Spiced Meatballs with Sriracha Sauce

One curious question for you: Do you have a bottle of Sriracha sauce in your fridge? If you do, the next question is: What do you usually do with it?

Like ketchup, mustard, now Sriracha, to some extent, harissa, is occupying the precious real estate in my fridge. Sriracha, once considered "exotic," has become the go-to condiment whenever heat is called for. (Before that, we used Tobasco sauce from Louisiana.) Sometimes it sits out on the table when more spiciness is needed, in dishes, from eggs to chicken wings. It's the new normal in my kitchen.

The use of Sriracha seems to be on the rise. This Asian chili paste is not only spotted in Asian restaurants; it has become super trendy. It has gone mainstream in the US, seen prominently in restaurants and bistros everywhere, or at least on the east and the west coast.

Spicy meatball is the dish of the week at Cook-the-Book-Fridays, the online community of wonderful cooks who are making their way through David Lebovitz's My Paris Kitchen. David found his inspiration of this spicy meatballs dish from the merguez sandwich, stuffed with sausage and fries, eaten on the sidewalks in Paris.

Monday, August 29, 2016

Figs with Basil, Goat Cheese and Pomegranate Vinaigrette

Fresh figs are available in the summer, but just for a brief few weeks. When I see them in the market, I can't resist getting a few boxes of them. Take them home and then figure out what I want to do with them. More often than not, I'd end up eating most of them fresh by themselves.

This salad from Plenty by Yotam Ottolenghi is hard to beat, combining the incredible sweetness of the figs and the creaminess of young goat cheese. This is a meal by itself, making figs the key player. Think Mediterranean: figs, goat cheese and pomegranate. That's the essence of the dish. I've made this salad several times already after I discovered the recipe. The purple and green basil plants in my backyard are still going strong in mid-August, perfect to add some color, texture and aroma to a summer salad. Some greens, any greens, for that matter, plus a straight forward pomegranate vinaigrette, is a recipe for keeps for figs lovers.

Thursday, August 25, 2016

Beignets & "Brionuts" - Variations on Tartine Brioche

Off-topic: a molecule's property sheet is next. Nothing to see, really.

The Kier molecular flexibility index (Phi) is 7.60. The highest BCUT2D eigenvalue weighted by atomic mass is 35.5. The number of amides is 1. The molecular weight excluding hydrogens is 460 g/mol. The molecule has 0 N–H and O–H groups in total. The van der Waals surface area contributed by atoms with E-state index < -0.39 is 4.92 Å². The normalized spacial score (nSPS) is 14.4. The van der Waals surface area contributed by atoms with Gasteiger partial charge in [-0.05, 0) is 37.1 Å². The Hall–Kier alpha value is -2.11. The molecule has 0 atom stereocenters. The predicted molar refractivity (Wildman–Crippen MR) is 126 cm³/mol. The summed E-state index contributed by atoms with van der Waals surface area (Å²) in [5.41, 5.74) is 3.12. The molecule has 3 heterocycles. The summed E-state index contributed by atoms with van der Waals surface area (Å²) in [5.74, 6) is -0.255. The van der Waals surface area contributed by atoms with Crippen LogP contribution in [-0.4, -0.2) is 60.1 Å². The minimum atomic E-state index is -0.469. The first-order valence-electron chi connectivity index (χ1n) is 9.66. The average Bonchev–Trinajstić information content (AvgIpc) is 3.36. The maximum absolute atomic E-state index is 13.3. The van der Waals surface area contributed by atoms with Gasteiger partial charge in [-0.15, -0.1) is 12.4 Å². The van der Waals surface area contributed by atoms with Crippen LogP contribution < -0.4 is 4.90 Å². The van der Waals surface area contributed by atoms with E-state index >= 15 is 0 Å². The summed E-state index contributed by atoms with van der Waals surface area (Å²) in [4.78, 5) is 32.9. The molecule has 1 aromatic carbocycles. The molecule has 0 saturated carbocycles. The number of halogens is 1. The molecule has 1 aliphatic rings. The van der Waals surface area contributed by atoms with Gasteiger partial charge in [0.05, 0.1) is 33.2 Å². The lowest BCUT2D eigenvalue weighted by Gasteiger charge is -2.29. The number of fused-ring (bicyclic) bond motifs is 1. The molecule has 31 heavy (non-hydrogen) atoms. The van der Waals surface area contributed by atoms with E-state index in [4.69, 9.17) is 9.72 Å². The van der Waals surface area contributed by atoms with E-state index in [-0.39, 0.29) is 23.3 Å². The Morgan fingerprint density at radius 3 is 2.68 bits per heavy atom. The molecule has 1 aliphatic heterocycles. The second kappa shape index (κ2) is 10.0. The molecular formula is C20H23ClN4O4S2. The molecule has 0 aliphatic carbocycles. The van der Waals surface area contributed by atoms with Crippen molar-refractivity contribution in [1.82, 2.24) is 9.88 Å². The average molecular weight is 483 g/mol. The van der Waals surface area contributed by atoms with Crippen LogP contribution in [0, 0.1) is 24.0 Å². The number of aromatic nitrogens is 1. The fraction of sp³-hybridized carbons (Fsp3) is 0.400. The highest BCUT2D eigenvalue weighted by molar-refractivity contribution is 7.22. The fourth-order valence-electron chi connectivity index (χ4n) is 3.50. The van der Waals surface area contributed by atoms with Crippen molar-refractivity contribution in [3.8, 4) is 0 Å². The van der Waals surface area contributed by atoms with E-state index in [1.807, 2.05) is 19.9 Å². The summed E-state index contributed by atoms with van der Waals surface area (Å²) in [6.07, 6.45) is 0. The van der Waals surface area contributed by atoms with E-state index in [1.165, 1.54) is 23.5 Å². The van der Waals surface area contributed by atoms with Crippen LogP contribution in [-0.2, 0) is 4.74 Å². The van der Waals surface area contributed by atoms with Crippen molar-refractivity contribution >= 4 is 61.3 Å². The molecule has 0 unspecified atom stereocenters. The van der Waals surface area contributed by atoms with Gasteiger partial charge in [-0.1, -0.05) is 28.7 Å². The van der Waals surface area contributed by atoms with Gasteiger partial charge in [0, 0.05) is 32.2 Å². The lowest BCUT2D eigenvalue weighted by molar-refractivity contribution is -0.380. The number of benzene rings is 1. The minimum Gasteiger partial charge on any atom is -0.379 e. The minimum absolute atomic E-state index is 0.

My fondness for the brioche bread, a buttery enriched bread with the morning latte, led me to the search for a brioche dough. I found it in the reliable and versatile dough leavened by an overnight poolish and a young natural leaven from Tartine Bread by Chad Robertson. That has led me to the Tartine olive oil brioche, which has no butter in it and uses a lighter and healthier alternative to butter. Many variations later: brioche tart, tarte Tropépienne, Brie in brioche and bostock, I thought I have explored and exhausted all manners of using the brioche dough. When Elle at Bread Baking Babes suggested beignets, which I have not made before, and Elizabeth, also at Bread Baking Babes, mentioned the Tartine beignets, by deep frying the brioche dough, I am in.

I made the brioche dough with olive oil. (See the cheat sheet below for details.) For some reasons, the dough was extremely sticky even after freezing and chilling. I guess the warm summer kitchen makes it more challenging for the dough to absorb all the butter or olive oil (45% of flour weight). Stretching and shaping the dough into a cylinder and cutting them into pieces of beignets is almost impossible without dusting the dough with lots of flour. In the end, they came together in the frying pan, although they didn't take on a uniform and pretty shape as I'd have liked.

I made the maple pecans and the lemon glaze to garnish the beignets. Highly recommended. They added sweet and tart and bright flavor to the otherwise rather plain beignets. (The recipe can be found in the cheat sheet below.) These beignets were addictive: spongy and soft inside, with a lemony, thin crust outside. The chopped pecans enhanced the crunchiness, even on the next day. I had a few of these delicious beignets in a roll, unable to stop eating.